The Frontier Formation in the Green River Basin of southwestern Wyoming consists of Late Cretaceous (Cenomanian-Turonian) marine and non-marine sandstones, siltstones, mudstones and coals deposited on the western margin of the Cretaceous Interior Seaway. Tight gas reservoirs exist in subsurface fluviodeltaic sandstones in the upper Frontier Formation (Dry Hollow Member) on the north-south trending Moxa Arch within the basin. These strata crop out in hogback ridges of the Utah-Idaho-Wyoming Thrust Belt approximately 40 km west of the crest of the Moxa Arch. Detailed, quantitative outcrop descriptions were constructed using emerging photogrammetric techniques along with field observations and measured sections at five key outcrop localities along the thrust belt. Understanding the architectural style of this low net-to-gross fluvial system allows for improved reservoir prediction in this and other comparable basins. The architectural style of the Dry Hollow Member fluvial deposits varies vertically as the result of a relative shoreline transgression during Dry Hollow deposition. Amalgamated conglomerates and associated fine to coarse sandstones near the base of the section and much thinner, isolated sandstones near the top of the Dry Hollow occur in laterally extensive units that can be identified over tens of kilometers. These units also provide means to relate outcrop and subsurface stratigraphic architecture. Combined with available subsurface data, fully-realized 3D static reservoir models for use as analogs in subsurface reservoir characterization may be constructed. Grain size, reservoir thickness and connectivity of fluvial sandstones is generally greatest near the base of this member and decreases upward overall. Despite relative isolation of some channel bodies, geocellular facies modeling indicates good lateral and vertical connectivity of most channel sandstones. The Kemmerer Coal Zone, with little sandstone, divides lower and upper well-connected sandy units.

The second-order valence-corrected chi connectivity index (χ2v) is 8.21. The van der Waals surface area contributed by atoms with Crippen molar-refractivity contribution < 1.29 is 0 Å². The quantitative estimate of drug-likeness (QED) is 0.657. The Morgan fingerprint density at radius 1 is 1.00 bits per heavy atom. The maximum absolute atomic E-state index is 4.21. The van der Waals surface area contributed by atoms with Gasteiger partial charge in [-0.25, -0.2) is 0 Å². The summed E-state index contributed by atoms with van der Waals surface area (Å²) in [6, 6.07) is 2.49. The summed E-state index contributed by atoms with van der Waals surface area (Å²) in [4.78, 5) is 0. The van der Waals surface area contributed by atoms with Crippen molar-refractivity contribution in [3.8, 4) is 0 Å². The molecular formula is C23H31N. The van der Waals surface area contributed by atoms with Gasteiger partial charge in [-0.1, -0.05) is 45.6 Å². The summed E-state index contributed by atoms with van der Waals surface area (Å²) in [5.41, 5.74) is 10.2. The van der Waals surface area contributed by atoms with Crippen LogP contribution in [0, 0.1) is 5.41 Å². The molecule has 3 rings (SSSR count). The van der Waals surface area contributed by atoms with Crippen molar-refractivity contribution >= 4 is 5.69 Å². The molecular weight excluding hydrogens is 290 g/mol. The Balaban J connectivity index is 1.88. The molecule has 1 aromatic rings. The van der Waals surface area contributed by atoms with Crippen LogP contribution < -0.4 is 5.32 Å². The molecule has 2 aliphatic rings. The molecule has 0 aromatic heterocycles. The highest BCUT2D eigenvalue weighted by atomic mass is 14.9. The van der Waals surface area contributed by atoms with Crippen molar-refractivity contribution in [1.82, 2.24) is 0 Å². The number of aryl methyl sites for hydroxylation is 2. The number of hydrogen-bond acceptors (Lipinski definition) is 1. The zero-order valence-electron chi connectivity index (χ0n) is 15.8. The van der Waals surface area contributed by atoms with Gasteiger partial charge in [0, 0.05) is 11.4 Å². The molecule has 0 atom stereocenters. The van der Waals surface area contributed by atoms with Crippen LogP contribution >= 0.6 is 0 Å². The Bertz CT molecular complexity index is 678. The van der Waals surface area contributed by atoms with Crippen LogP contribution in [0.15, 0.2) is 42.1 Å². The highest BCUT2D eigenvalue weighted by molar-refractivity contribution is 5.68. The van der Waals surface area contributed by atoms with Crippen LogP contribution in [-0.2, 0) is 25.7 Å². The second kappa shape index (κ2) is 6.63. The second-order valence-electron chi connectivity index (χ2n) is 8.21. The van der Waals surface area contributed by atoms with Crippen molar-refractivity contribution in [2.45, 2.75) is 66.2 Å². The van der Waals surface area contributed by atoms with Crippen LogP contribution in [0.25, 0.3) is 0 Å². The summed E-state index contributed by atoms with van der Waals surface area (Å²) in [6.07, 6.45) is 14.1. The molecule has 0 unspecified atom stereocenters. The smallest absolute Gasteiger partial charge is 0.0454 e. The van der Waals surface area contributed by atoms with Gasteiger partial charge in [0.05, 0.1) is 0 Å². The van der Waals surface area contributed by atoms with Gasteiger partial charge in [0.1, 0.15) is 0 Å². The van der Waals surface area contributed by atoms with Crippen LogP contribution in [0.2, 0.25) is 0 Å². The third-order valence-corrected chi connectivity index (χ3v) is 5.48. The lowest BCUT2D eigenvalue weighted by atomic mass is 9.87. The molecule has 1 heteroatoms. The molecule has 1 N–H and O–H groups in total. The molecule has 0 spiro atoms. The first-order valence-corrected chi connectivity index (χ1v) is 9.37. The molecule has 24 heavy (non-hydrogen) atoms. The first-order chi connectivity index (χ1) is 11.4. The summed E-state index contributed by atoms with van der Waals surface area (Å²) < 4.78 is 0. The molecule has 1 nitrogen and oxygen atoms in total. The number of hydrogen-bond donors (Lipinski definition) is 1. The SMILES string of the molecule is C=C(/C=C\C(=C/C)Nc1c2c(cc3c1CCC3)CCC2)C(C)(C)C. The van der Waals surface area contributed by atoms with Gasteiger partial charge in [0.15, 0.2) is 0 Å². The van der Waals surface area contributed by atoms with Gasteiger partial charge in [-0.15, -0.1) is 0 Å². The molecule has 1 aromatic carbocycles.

College and Department
Physical and Mathematical Sciences; Geological Sciences
BYU ScholarsArchive Citation
Meek, Scott Romney, "Characterizing the Low Net-to-Gross, Fluviodeltaic Dry Hollow Member of the Frontier Formation, Western Green River Basin, Wyoming" (2017). All Theses and Dissertations. 6562.
Cretaceous Interior Seaway, digital outcrop model, Dry Hollow, fluvial, fluviodeltaic, Frontier Formation, geocellular model, facies model, Green River Basin, low net-to-gross, photogrammetry, tight gas, Utah-Idaho-Wyoming Thrust Belt, Wyoming